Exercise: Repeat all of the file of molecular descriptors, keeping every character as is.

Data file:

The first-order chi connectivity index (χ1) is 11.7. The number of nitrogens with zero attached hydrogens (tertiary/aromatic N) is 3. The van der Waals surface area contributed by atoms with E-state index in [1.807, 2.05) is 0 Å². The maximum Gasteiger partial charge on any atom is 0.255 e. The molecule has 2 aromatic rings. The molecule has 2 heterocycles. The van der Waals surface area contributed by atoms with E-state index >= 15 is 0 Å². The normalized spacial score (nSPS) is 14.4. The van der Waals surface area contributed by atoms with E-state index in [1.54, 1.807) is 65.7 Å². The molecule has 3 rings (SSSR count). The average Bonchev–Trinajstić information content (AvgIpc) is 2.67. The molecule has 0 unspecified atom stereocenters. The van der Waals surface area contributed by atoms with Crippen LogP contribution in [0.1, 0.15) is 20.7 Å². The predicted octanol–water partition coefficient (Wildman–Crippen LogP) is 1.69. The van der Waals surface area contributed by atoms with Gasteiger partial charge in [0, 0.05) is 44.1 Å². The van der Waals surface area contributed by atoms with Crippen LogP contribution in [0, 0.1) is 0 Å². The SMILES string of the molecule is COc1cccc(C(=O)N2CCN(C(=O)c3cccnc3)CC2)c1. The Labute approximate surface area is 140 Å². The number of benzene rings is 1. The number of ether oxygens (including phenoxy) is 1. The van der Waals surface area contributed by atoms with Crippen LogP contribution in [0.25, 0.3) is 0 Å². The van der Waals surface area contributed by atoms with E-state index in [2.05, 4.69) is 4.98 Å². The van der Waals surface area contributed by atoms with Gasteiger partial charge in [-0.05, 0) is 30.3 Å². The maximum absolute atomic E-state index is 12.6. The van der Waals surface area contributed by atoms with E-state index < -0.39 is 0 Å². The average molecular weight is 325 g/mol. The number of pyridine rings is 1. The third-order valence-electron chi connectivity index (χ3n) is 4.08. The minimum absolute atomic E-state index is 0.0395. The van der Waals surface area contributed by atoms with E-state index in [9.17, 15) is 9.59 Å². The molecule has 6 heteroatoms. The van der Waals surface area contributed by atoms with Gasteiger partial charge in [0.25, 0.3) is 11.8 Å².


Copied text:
The first-order chi connectivity index (χ1) is 11.7. The number of nitrogens with zero attached hydrogens (tertiary/aromatic N) is 3. The van der Waals surface area contributed by atoms with E-state index in [1.807, 2.05) is 0 Å². The maximum Gasteiger partial charge on any atom is 0.255 e. The molecule has 2 aromatic rings. The molecule has 2 heterocycles. The van der Waals surface area contributed by atoms with E-state index >= 15 is 0 Å². The normalized spacial score (nSPS) is 14.4. The van der Waals surface area contributed by atoms with E-state index in [1.54, 1.807) is 65.7 Å². The molecule has 3 rings (SSSR count). The average Bonchev–Trinajstić information content (AvgIpc) is 2.67. The molecule has 0 unspecified atom stereocenters. The van der Waals surface area contributed by atoms with Crippen LogP contribution in [0.1, 0.15) is 20.7 Å². The predicted octanol–water partition coefficient (Wildman–Crippen LogP) is 1.69. The van der Waals surface area contributed by atoms with Gasteiger partial charge in [0, 0.05) is 44.1 Å². The van der Waals surface area contributed by atoms with Crippen LogP contribution in [0, 0.1) is 0 Å². The SMILES string of the molecule is COc1cccc(C(=O)N2CCN(C(=O)c3cccnc3)CC2)c1. The Labute approximate surface area is 140 Å². The number of benzene rings is 1. The number of ether oxygens (including phenoxy) is 1. The van der Waals surface area contributed by atoms with Crippen LogP contribution in [0.25, 0.3) is 0 Å². The van der Waals surface area contributed by atoms with E-state index in [2.05, 4.69) is 4.98 Å². The van der Waals surface area contributed by atoms with Gasteiger partial charge in [-0.05, 0) is 30.3 Å². The maximum absolute atomic E-state index is 12.6. The van der Waals surface area contributed by atoms with E-state index < -0.39 is 0 Å². The average molecular weight is 325 g/mol. The number of pyridine rings is 1. The third-order valence-electron chi connectivity index (χ3n) is 4.08. The minimum absolute atomic E-state index is 0.0395. The van der Waals surface area contributed by atoms with E-state index in [9.17, 15) is 9.59 Å². The molecule has 6 heteroatoms. The van der Waals surface area contributed by atoms with Gasteiger partial charge in [0.25, 0.3) is 11.8 Å².